Obit­u­ary – Neil ‘Nonny’ MacInnes

The Oban Times - - British, Marriages & Deaths -

1970 - 2017 NEIL ‘NONNY’ MacInnes was known for many things – his shinty ac­co­lades, his char­i­ta­ble work and run­ning Coast­ers bar – but to his fam­ily he was so much more than that.

He was a fam­ily man, the life and soul of the party and a prac­ti­cal joker right up to the end.

Nonny passed away on Tues­day March 28, aged 46, fol­low­ing a bat­tle with can­cer. But he left be­hind a legacy that will help oth­ers de­feat the dreaded disease.

He founded the DMI Can­cer Trust char­ity after los­ing his dad to the ill­ness.

DMI raised around £47,000 through three char­i­ta­ble con­certs ti­tled We’ll Walk This Road To­gether, which fea­tured Scot­land’s top tra­di­tional mu­sic bands. His wife, Karen, will now con­tinue the tra­di­tion in me­mory of Nonny, as will John Scott, who or­gan­ised a char­ity football match We’ll Play This Game To­gether.

Nonny was born in Oban on De­cem­ber 26, 1970, and went to Rock­field Pri­mary School, be­fore at­tend­ing Oban High School. It was in pri­mary school that his love of sport de­vel­oped. Over the years he ac­cu­mu­lated a num­ber of medals play­ing the sport he loved – shinty.

His most pres­ti­gious award came in 1996, when he cap­tained Oban Ca­manachd to vic­tory in the Ca­manachd Cup fi­nal, beat­ing Kin­gussie 3-2.

Upon leav­ing school, Nonny served an ap­pren­tice painter and dec­o­ra­tor, at­tain­ing his qual­i­fi­ca­tion at Cly­de­bank Col­lege.

How­ever, this ca­reer wasn’t for him and he started work­ing in fish farms, where he re­mained for around a decade.

Prov­ing that he can turn his hand to any­thing, Nonny worked his way up to be­come site man­ager in his time there.

In 2004, the op­por­tu­nity arose for him to take on a new chal­lenge – run­ning Coast­ers. This came about after Karen saw that it was for lease and con­vinced him to get into it.

The orig­i­nal plan was that Karen was go­ing to run the bar, but Nonny took to it like a duck to wa­ter and in the end it was he who was more suited to the role. Karen said it was a mas­sive change from what he was used to – stand­ing at the other side of the bar.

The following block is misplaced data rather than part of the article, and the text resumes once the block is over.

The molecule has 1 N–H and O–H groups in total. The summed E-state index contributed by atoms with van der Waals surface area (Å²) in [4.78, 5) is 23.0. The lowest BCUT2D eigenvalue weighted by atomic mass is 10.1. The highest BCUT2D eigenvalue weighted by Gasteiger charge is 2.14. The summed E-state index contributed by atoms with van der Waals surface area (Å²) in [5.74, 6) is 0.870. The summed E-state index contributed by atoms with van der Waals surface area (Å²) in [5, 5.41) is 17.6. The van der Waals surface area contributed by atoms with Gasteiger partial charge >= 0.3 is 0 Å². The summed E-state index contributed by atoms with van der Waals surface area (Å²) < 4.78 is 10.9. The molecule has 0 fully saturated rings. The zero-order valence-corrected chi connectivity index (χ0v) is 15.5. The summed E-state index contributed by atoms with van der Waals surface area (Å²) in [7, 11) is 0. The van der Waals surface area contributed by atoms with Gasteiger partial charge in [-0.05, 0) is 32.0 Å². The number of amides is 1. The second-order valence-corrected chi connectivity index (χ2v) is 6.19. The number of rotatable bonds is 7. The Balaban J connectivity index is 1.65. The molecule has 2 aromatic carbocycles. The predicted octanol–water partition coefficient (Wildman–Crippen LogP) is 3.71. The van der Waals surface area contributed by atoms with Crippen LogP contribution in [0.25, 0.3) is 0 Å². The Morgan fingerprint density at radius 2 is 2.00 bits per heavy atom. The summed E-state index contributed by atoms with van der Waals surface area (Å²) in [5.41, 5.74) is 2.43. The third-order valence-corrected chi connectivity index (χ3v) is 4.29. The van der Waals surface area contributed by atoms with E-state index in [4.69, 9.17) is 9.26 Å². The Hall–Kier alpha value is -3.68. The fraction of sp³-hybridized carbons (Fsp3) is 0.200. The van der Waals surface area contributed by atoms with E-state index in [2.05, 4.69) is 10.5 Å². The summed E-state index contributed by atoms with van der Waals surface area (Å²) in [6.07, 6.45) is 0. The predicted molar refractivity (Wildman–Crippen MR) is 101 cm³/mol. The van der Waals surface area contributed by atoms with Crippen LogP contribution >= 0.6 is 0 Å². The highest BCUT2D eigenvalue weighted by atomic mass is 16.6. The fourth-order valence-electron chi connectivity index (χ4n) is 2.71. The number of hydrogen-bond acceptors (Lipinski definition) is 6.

As a child, Nonny was a keen singer and ac­cor­dion player and, in his younger years, he com­peted in com­pe­ti­tions such as the Royal Na­tional Mòd. His com­pet­ing days might have stopped as he got older, but his love for mu­sic re­mained.

Karen re­calls one party in par­tic­u­lar where he played ‘the box’ un­til ‘stupid o’clock’ in the morn­ing, play­ing the same song on re­peat – one that he had com­posed him­self.

An­other ma­jor part of Nonny’s life was trav­el­ling and go­ing on hol­i­day – whether it be bathing in the sun, or vis­it­ing his fam­ily in Barra and ex­plor­ing the is­land. He went from not be­ing able to sit in the sun, to lov­ing it ‘as long as he had his mu­sic and a pint’.

Through­out his ill­ness, Nonny’s friends pro­vided him with a great amount of loy­alty, in par­tic­u­lar Jocky Martin and his fam­ily.

Jocky and Nonny were best friends since they met each other in pri­mary one – and through­out his fi­nal ill­ness they re­mained close. Jocky and his fam­ily con­tinue to be there for the MacInnes fam­ily. The Oban Times extends its deep­est sym­pa­thy to Nonny’s wife Karen, daugh­ters Jenna and Kirsty, his mother Rhoda and broth­ers Ian and Ally, as well as the ex­tended fam­ily.

Neil ‘Nonny’ MacInnes.

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